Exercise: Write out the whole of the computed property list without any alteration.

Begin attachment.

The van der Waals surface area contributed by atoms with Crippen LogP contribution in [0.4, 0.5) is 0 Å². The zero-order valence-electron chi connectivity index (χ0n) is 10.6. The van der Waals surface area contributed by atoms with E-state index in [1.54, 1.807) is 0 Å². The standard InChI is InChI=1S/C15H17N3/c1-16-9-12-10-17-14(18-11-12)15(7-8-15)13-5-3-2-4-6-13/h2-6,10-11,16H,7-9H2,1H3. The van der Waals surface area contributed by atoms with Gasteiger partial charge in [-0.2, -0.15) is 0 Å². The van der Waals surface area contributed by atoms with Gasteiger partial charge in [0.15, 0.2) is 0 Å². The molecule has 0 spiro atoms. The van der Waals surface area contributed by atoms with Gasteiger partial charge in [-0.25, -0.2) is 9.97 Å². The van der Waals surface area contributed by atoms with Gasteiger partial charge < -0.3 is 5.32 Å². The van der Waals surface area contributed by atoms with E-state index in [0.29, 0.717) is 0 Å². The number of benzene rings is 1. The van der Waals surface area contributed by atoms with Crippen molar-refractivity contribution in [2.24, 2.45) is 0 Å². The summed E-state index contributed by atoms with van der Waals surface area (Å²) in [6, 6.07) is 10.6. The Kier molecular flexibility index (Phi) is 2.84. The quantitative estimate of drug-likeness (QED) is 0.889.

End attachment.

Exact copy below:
The van der Waals surface area contributed by atoms with Crippen LogP contribution in [0.4, 0.5) is 0 Å². The zero-order valence-electron chi connectivity index (χ0n) is 10.6. The van der Waals surface area contributed by atoms with E-state index in [1.54, 1.807) is 0 Å². The standard InChI is InChI=1S/C15H17N3/c1-16-9-12-10-17-14(18-11-12)15(7-8-15)13-5-3-2-4-6-13/h2-6,10-11,16H,7-9H2,1H3. The van der Waals surface area contributed by atoms with Gasteiger partial charge in [-0.2, -0.15) is 0 Å². The van der Waals surface area contributed by atoms with Gasteiger partial charge in [0.15, 0.2) is 0 Å². The molecule has 0 spiro atoms. The van der Waals surface area contributed by atoms with Gasteiger partial charge in [-0.25, -0.2) is 9.97 Å². The van der Waals surface area contributed by atoms with Gasteiger partial charge < -0.3 is 5.32 Å². The van der Waals surface area contributed by atoms with E-state index in [0.29, 0.717) is 0 Å². The number of benzene rings is 1. The van der Waals surface area contributed by atoms with Crippen molar-refractivity contribution in [2.24, 2.45) is 0 Å². The summed E-state index contributed by atoms with van der Waals surface area (Å²) in [6, 6.07) is 10.6. The Kier molecular flexibility index (Phi) is 2.84. The quantitative estimate of drug-likeness (QED) is 0.889.